< Earlier Kibitzing · PAGE 2 OF 2 ·
|Jun-15-05|| ||rishi: I think 9..f5 is not very pleasing for black as there is a lot of pressure down the a2-g8 diagonal and the pawn on e6 is definitely weak. I must admit that i do not know what other move could be better for black at move 9. NimzoIndian is normally bad for black when he lets white have the bishop pair AND fails to create any pawn weakness (islands). here white seems to have a massive centre and not much behind in development (another thing that black aims to create). FYI, The book by tony kosten is great for nimzo players!|
|Jun-15-05|| ||ZeroVektor: Long time reader, first time poster...Why not Nxc3? Seems like black can get the N out, though it may cost time, though she's already castled. Thanks, ZV|
|Jun-15-05|| ||sharkbenjamin: <ZeroVektor> I do not know. Maybe the data base has the answer.|
|Jun-15-05|| ||Marco65: I was also wondering why not 8...Nc3. E.g.
9.Qc2 Qxd4 10.Bb2 Qe3+ 11.Ne2 Nxe2 and I don't see enough compensation for the 2 pawns
9.Qb3 Nxe4 [9...Qxd4? 10.Bb2 Qe3+ 11.Be2 Nd5 12.Qxe3 Nxe3 13.Kf2 Nc2 14.Rc1 actually traps the knight] 10.fxe4 Qxd4 11.Bb2 Qxe4+ with 4 pawns for the knight.
|Jun-15-05|| ||DanRoss53: Why not 17. xb5 ? Is 16... b5 just to get the White Bishop off of the a2-g8 diagonal?|
|Jun-15-05|| ||nikolaas: <DanRoss53>After 17.Bxb5 Nxd5 seems to be very dangerous for white.|
|Jun-15-05|| ||Marco65: There was actually a high level game, Komarov-Panchenko (Bucharest 1994) unfortunately not in this database, that went 8... Nxc3 9. Qb3 Qxd4 10. Bb2 Qe3+ 11. Be2 Nd5 12. Qxe3 Nxe3 13. Kf2 Nd5 14. exd5 exd5 with 3 pawns for the knight, and Black lost.|
Maybe the bad reputation of 8...Nxc3 grew on that game. Could my 9...Nxe4 be an improvement? I doubt a GM would miss that, but if I'm right I ask royalties to any players who win with that!
|Jun-15-05|| ||DanRoss53: <nikolaas> 17. xb5 xd5 18. exd5 xd5 19. e2 b7 20. g1 looks winning for White to me...but I have to agree that 17. xb5 xd5! does make things very dangerous.|
|Jun-15-05|| ||kevin86: The Tiger wins this game-will Tiger win at Pinehurst this week? |
Black loses the exchange early... and never catches up.
|Jun-15-05|| ||WannaBe: Is there a reason on 17, Bishop did not take xb5 ? I Also disliked how Ms. Polgar 22. ... Nf8 locking in the Rook, enabling 23. Bf7.|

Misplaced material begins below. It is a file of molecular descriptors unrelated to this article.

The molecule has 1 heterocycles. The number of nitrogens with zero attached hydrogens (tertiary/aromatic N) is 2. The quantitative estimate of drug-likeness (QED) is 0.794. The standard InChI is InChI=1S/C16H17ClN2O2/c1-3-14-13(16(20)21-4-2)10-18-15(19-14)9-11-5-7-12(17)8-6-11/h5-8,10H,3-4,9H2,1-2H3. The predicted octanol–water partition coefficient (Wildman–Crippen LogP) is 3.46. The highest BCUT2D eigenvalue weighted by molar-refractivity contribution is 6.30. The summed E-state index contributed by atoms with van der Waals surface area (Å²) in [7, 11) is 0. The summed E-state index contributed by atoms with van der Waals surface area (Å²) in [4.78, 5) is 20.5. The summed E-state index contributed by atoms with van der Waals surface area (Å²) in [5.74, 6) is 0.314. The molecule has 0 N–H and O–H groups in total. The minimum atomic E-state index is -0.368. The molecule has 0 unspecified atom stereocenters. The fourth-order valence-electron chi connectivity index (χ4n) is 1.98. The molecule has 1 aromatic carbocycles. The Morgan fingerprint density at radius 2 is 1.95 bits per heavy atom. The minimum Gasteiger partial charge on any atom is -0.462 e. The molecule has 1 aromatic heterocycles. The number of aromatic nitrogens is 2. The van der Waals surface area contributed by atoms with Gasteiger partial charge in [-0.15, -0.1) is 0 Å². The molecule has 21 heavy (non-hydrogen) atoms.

|Jun-15-05|| ||patzer2: Here is an analysis using the ChessGames.com Opening Explorer and Fritz 8:|
<1. d4 Nf6 2. c4 e6 3. Nc3 Bb4 4. f3 d5 5. a3 Bxc3+ 6. bxc3 O-O!?> While I still much prefer the more popular 6...c5 here, I have changed my mind somewhat about my previously
posted comment, as I now realize there is nothing inherently wrong with 6...0-0!? After all, Tal , Fischer and Ivanchuk all previously
attempted it. <7. cxd5 Nxd5?!> This rare but dubious try, on the other hand, is a little hard to justify. Black lost all three games in the ChessGames.com database in which this move was attempted,
including Yurtaev vs R Dautov, 1989 and Shirov vs Ivanchuk, 1989 .
Relatively better for Black is the standard opening book continuation 7...
exd5 8. e3 Re8=, as in Chabanon vs S Romieux, 2001 . However, the results of Gheorghiu vs Fischer, 1966 and Bronstein vs Geller, 1961 would suggest that this line is also not without danger
for Black. <8. e4 Ne7 9. f4!?> White varies from 9. Bd3 which was
successfully used in the only other attempt by Black in this line in Yurtaev vs R Dautov, 1989 . <9...c5 10. Nf3> If 10. dxc5?!, then 10...Qa5!= leads to quick equality or better for Black. <10... Qa5 11. Bd2
Nbc6 12. d5> A worthy alternative here might be 12. Bd3! , going for quick development. <12... exd5 13. c4!> This little discovered attack move gives White a solid positional advantage. <13...Qd8 14. cxd5 Nd4 15. Nxd4 cxd4 16. Bc4 b5?> Relatively better was 16...Re8 17. 0-0 conceding White a smaller advantage, but retaining better drawing chances.
|Jun-15-05|| ||patzer2: <17. Ba2> Rather than get into immediate tactical complications, White prefers to settle for a
clear positional advantage. However, according to Fritz 8, White